Alternatives to Helix3

First published August 2009

by BJ Gleason

Author’s note: The article you are about to read was originally written in March 2009. The kind people at Linux+DVD magazine have allowed us to make my articles available after the printed version of the magazine is no longer available. At the time it was written, all the information it contained was accurate and up-to-date but due to the somewhat lengthy process of creating and distributing a magazine, things change. Since the time this article was written, the good people at e-fense have changed their policy and have re-released the original version of Helix3, free to the masses. The versions of the software I discuss in the article have also been updated. However, even though it may seem a bit dated at this point, it does serve as a reminder of thoughts, attitudes, and concerns at the time. There is a follow-up article that will be posted (after it appears in the printed magazine), updating the re-release, and giving a review of Helix3 Pro.

A few issues ago, in my two-part series, An Introduction to Digital Forensics, the major tools being used were from the Helix3, ver 1.9, Live CD, a combined Windows/Linux forensic environment designed for e-discovery, computer forensic analysis and incident response. Since that article was published, several major events have taken place.

The first was that Helix3 2.0 was released. This was a major update, where the underlying Linux base was changed from Knoppix to Ubuntu, many tools were added, and most of the rest were updated. It was a significant, well-received update. However, in March of 2009, Drew Fahey, the lead developer of Helix3 and the good people at changed its distribution policies. Helix3 is now only available to paying subscribers. By the time this articles appears, the monthly fees for access to the Helix3 forums, as well as gaining access to the latest versions of the Live CD, and the updated manual, will be $14.95 per month. (Full Disclosure: I am the co-author of the Helix manual, which grew out of the materials I developed for my forensic classes. I have never received any financial compensation for my contributions, and am a paying member of the Helix3 forums).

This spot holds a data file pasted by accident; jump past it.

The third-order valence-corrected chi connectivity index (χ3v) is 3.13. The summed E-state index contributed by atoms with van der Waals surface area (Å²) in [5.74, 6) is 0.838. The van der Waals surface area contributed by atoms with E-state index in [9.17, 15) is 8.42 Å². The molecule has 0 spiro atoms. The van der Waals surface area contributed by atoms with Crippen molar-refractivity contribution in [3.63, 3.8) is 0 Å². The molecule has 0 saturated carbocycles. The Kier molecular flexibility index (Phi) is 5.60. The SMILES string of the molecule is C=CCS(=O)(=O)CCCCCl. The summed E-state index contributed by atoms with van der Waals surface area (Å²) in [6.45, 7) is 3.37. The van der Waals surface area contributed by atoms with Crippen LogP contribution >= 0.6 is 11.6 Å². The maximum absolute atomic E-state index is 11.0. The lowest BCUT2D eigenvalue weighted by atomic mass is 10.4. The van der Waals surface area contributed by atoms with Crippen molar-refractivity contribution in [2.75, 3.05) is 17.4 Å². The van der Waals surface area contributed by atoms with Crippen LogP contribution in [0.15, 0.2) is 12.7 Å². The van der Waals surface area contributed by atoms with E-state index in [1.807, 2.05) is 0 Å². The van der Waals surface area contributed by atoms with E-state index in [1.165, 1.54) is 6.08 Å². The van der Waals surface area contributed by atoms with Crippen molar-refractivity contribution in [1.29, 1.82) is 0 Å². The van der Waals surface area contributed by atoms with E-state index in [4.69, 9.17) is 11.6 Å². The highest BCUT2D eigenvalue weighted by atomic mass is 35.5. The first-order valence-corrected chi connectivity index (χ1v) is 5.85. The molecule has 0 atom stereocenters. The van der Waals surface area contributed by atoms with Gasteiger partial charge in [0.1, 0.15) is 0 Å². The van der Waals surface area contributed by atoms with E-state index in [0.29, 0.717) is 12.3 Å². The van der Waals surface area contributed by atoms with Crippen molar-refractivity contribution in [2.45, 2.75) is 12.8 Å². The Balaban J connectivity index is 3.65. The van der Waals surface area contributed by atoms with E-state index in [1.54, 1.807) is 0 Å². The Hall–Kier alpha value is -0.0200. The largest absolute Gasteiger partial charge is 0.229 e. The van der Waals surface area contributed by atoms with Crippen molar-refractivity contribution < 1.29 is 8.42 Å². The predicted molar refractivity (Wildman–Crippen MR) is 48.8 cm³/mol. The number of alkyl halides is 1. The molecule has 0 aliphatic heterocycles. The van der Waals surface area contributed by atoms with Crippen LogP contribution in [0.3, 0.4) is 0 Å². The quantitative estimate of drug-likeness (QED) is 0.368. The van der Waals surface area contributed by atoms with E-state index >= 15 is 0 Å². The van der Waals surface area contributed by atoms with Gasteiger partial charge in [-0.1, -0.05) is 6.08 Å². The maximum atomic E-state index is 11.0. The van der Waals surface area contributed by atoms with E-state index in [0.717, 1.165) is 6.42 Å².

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In addition, Helix3 will be getting another major upgrade. While in the past, Helix3 was a collection of tools from various sources, the new system, Helix3 Pro is to be an all-in-one distribution, with all the tools developed and written from the ground up. This promises to be a very interesting release, and we will review it when it is available.While I am sure that this was not an easy decision to make, I believe that all developers are entitled to whatever compensation they desire for the work they do, and I wish e-fense all the best in this new venture. However, this turn of events has generated a lot of concern in the various forensic and security blogs and forums from users who have used Helix3 for free over the past six years.

With Helix3 now isolated behind a paywall, this has created a bit of a vacuum in the Forensic Live CD arena, and people have started to look for tool sets to replace it. While there are many Forensic Live CDs available, many seem to have been abandoned, or have not been updated in several years, which would mean working with out-of-date tools, and possible having problems with some of the newer hardware. It would even be possible to roll-your-own version; however, this can be quite complicated and time-consuming. While there have even been some calls for volunteers to assist in the creation of a Helix Community Edition, it appears that there may already be several worthy successors already available.

To be considered a true replacement for Helix3, a Linux Live CD would have to include tools that can be run in a Windows environment to allow the investigators to perform live system captures. Based on the discussions in the various forums, the two primary contenders appear to be CAINE and DEFT.

CAINE – Computer Aided Investigative Environment

Of the two distros, CAINE seems to be closest in look, feel, and functionality to the Helix3 environment. It is based on Ubuntu Linux 8.04, and contains a Windows autorun GUI. CAINE is available as a 643MB ISO download from, and it is version 0.5 that is used in this review.